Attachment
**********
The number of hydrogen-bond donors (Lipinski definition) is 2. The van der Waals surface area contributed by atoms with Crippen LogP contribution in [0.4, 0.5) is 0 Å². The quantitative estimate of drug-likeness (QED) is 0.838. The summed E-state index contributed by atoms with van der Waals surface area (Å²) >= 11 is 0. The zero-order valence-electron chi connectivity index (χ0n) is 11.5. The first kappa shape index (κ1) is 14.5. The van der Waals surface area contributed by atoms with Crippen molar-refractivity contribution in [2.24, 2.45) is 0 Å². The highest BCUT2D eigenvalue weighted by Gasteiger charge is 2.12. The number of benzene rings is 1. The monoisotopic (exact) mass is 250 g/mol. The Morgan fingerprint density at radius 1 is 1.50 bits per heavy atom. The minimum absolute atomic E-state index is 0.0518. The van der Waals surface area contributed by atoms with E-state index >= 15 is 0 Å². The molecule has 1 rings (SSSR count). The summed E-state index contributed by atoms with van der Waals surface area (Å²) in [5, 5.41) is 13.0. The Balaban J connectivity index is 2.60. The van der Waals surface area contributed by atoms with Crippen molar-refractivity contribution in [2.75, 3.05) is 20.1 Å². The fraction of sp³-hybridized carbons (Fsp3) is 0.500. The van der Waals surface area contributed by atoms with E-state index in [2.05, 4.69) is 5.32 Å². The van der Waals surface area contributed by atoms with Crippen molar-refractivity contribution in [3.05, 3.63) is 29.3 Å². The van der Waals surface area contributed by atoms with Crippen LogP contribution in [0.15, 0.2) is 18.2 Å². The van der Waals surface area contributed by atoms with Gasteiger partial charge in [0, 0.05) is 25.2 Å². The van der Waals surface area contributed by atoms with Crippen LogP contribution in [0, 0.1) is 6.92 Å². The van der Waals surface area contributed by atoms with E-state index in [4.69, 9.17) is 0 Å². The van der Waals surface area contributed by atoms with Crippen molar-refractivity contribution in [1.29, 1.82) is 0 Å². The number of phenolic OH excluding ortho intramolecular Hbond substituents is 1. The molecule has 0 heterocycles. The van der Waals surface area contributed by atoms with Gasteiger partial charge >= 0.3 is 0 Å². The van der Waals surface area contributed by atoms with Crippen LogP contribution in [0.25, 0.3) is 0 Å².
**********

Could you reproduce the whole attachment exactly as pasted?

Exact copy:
The number of hydrogen-bond donors (Lipinski definition) is 2. The van der Waals surface area contributed by atoms with Crippen LogP contribution in [0.4, 0.5) is 0 Å². The quantitative estimate of drug-likeness (QED) is 0.838. The summed E-state index contributed by atoms with van der Waals surface area (Å²) >= 11 is 0. The zero-order valence-electron chi connectivity index (χ0n) is 11.5. The first kappa shape index (κ1) is 14.5. The van der Waals surface area contributed by atoms with Crippen molar-refractivity contribution in [2.24, 2.45) is 0 Å². The highest BCUT2D eigenvalue weighted by Gasteiger charge is 2.12. The number of benzene rings is 1. The monoisotopic (exact) mass is 250 g/mol. The Morgan fingerprint density at radius 1 is 1.50 bits per heavy atom. The minimum absolute atomic E-state index is 0.0518. The van der Waals surface area contributed by atoms with E-state index >= 15 is 0 Å². The molecule has 1 rings (SSSR count). The summed E-state index contributed by atoms with van der Waals surface area (Å²) in [5, 5.41) is 13.0. The Balaban J connectivity index is 2.60. The van der Waals surface area contributed by atoms with Crippen molar-refractivity contribution in [2.75, 3.05) is 20.1 Å². The fraction of sp³-hybridized carbons (Fsp3) is 0.500. The van der Waals surface area contributed by atoms with E-state index in [2.05, 4.69) is 5.32 Å². The van der Waals surface area contributed by atoms with Crippen molar-refractivity contribution in [3.05, 3.63) is 29.3 Å². The van der Waals surface area contributed by atoms with Crippen LogP contribution in [0.15, 0.2) is 18.2 Å². The van der Waals surface area contributed by atoms with Gasteiger partial charge in [0, 0.05) is 25.2 Å². The van der Waals surface area contributed by atoms with Crippen LogP contribution in [0, 0.1) is 6.92 Å². The van der Waals surface area contributed by atoms with E-state index in [4.69, 9.17) is 0 Å². The van der Waals surface area contributed by atoms with Crippen molar-refractivity contribution in [1.29, 1.82) is 0 Å². The number of phenolic OH excluding ortho intramolecular Hbond substituents is 1. The molecule has 0 heterocycles. The van der Waals surface area contributed by atoms with Gasteiger partial charge >= 0.3 is 0 Å². The van der Waals surface area contributed by atoms with Crippen LogP contribution in [0.25, 0.3) is 0 Å².